A new USB-powered nightlight will notify you about unread emails, retweets and even weather alerts Aumi

Tired of stubbing your toe or knocking over the lamp on your bedside table while heading to the bathroom in the middle of the night? A new "smart" nightlight aims to help you avoid those painful bruises with its colourful glow whilst notifying you about a few other personal alerts.

Created by the team behind Aumi, a smart nightlight that was funded in 2015, a new Kickstarter project has been launched for the Aumi Mini - a smaller USB-powered nightlight that connects to your WiFi.

The Mini includes IFTTT support and can fit into any USB outlet and trigger alerts for a wide range of things including new emails, social media mentions, the weather, smart lock alerts and the stock market. It even lets you know when your WiFi goes down.

An accompanying app for iOS and Android will allow users to choose the nightlight's colour from about 16 million options as well as adjust the brightness and modes.

The fundraising campaign for the Mini has already raised CA $43,591 (£25,849 ; $33,482) in funding from 456 people in just a week, surging past its original goal of CA$30,000.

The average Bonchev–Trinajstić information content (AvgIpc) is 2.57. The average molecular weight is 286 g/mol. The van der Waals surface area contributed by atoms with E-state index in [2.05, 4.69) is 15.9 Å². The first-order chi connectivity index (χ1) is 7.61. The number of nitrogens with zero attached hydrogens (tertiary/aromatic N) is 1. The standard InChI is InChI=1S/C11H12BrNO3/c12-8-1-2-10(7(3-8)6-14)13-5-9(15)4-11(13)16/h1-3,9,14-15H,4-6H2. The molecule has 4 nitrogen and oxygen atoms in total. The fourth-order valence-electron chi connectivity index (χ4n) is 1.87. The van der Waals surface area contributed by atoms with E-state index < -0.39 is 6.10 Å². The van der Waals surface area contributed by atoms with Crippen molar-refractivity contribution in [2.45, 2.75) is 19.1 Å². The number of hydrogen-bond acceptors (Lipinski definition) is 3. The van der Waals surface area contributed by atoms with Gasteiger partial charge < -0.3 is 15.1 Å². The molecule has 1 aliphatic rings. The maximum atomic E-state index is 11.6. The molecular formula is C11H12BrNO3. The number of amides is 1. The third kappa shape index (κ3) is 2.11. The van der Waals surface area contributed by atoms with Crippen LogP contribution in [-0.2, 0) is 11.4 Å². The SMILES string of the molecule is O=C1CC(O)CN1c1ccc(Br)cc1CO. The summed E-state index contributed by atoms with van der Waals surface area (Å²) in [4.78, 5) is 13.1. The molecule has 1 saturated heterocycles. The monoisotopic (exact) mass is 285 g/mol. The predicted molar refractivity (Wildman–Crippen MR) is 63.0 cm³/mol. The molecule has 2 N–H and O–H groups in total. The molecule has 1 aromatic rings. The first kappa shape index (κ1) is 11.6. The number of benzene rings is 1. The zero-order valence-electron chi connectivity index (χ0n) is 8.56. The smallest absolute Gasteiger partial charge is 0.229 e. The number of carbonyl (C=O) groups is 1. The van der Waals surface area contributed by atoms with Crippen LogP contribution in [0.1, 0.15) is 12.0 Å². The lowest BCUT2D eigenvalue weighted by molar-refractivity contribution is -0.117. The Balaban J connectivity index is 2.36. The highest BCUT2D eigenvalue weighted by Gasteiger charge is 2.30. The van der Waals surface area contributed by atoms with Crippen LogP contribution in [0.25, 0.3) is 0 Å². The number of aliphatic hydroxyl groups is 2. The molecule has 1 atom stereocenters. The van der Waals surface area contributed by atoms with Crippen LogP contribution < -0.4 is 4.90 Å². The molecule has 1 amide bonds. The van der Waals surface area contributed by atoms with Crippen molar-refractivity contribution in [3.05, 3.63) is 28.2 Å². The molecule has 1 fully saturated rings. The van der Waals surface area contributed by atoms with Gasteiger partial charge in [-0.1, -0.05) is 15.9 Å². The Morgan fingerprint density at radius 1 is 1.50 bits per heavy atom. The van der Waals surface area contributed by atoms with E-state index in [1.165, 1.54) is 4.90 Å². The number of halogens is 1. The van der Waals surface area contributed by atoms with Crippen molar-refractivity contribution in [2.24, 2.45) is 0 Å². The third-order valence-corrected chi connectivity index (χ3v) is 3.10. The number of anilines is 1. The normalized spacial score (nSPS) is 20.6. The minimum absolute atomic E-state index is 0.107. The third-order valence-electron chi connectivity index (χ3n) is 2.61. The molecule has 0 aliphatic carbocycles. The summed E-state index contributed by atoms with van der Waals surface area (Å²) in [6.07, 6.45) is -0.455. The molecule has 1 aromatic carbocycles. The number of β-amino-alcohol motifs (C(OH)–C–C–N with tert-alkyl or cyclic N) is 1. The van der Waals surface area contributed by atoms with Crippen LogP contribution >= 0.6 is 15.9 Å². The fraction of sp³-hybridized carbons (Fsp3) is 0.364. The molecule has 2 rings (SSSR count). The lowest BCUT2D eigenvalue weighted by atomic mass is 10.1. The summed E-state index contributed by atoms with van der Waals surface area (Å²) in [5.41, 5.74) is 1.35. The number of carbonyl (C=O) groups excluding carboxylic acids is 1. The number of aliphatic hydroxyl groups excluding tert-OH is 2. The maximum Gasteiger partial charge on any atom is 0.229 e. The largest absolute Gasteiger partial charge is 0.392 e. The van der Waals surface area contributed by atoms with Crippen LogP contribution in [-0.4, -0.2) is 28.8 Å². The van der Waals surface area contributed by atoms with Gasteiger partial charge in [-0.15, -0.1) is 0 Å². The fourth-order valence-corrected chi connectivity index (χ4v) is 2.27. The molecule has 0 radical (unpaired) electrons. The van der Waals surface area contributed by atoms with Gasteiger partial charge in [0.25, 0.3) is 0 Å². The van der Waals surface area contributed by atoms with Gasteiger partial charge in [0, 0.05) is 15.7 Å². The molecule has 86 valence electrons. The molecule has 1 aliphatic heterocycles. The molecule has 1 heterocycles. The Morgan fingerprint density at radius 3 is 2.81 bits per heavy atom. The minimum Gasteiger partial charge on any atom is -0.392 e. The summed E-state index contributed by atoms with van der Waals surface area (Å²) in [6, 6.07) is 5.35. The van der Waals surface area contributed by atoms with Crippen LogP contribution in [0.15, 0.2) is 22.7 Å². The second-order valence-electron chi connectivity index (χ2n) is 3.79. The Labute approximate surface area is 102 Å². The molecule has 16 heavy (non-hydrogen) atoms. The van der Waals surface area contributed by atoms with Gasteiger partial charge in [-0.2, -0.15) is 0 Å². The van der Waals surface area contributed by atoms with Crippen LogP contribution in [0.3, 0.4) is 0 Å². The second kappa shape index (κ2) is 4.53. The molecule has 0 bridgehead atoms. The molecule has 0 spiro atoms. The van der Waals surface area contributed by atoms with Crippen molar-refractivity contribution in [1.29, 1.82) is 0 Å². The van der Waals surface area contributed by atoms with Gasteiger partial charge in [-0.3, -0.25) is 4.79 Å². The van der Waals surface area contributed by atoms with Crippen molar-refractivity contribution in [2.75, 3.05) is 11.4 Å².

"We aren't planning to add any additional features at this time, but we have been collaborating with some outside programmers to help improve our usage scenarios and speed up the launch of the new app + Applets," the developers said. "Basically the higher our funding gets the more we can afford to contract other professionals so we can try and have the Mini's in your hands before our projected dates.

"The final engineering files of the mini are almost complete. We will test a few more 3D prints with our PCB design, but it wont be long until we start tooling. Once we have tooling finished we can start producing some first samples which we will then use for FCC testing. After the FCC, we move in to final production and then fulfillment."

However, some Twitter users people were naturally sceptical about the concept of never being disconnected from the internet, social media and the constant barrage of notifications.

"We are moving in the wrong direction of life on this one," Ryan Wyatt, head of global gaming, content and partnerships at YouTube tweeted.

"Because God forbid you have a moments peace," one Twitter user wrote.